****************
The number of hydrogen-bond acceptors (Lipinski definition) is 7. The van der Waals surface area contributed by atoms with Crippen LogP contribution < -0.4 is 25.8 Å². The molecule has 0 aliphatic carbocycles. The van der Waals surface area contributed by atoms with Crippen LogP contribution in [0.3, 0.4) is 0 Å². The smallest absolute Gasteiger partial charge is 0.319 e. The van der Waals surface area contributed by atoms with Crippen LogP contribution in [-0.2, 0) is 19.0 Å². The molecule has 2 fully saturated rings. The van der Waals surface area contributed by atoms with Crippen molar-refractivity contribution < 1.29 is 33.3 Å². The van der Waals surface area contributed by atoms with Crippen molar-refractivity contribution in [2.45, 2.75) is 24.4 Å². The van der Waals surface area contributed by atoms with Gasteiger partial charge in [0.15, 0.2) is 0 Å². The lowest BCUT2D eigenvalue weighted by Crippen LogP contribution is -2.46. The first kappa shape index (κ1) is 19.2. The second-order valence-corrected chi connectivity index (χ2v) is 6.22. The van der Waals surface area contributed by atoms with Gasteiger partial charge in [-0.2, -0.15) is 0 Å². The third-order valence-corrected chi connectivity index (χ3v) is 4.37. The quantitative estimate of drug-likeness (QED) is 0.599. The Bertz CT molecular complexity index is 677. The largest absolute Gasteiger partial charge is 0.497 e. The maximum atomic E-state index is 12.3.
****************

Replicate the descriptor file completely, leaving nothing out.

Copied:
The number of hydrogen-bond acceptors (Lipinski definition) is 7. The van der Waals surface area contributed by atoms with Crippen LogP contribution < -0.4 is 25.8 Å². The molecule has 0 aliphatic carbocycles. The van der Waals surface area contributed by atoms with Crippen LogP contribution in [0.3, 0.4) is 0 Å². The smallest absolute Gasteiger partial charge is 0.319 e. The van der Waals surface area contributed by atoms with Crippen LogP contribution in [-0.2, 0) is 19.0 Å². The molecule has 2 fully saturated rings. The van der Waals surface area contributed by atoms with Crippen molar-refractivity contribution < 1.29 is 33.3 Å². The van der Waals surface area contributed by atoms with Crippen molar-refractivity contribution in [2.45, 2.75) is 24.4 Å². The van der Waals surface area contributed by atoms with Gasteiger partial charge in [0.15, 0.2) is 0 Å². The lowest BCUT2D eigenvalue weighted by Crippen LogP contribution is -2.46. The first kappa shape index (κ1) is 19.2. The second-order valence-corrected chi connectivity index (χ2v) is 6.22. The van der Waals surface area contributed by atoms with Gasteiger partial charge in [-0.2, -0.15) is 0 Å². The third-order valence-corrected chi connectivity index (χ3v) is 4.37. The quantitative estimate of drug-likeness (QED) is 0.599. The Bertz CT molecular complexity index is 677. The largest absolute Gasteiger partial charge is 0.497 e. The maximum atomic E-state index is 12.3.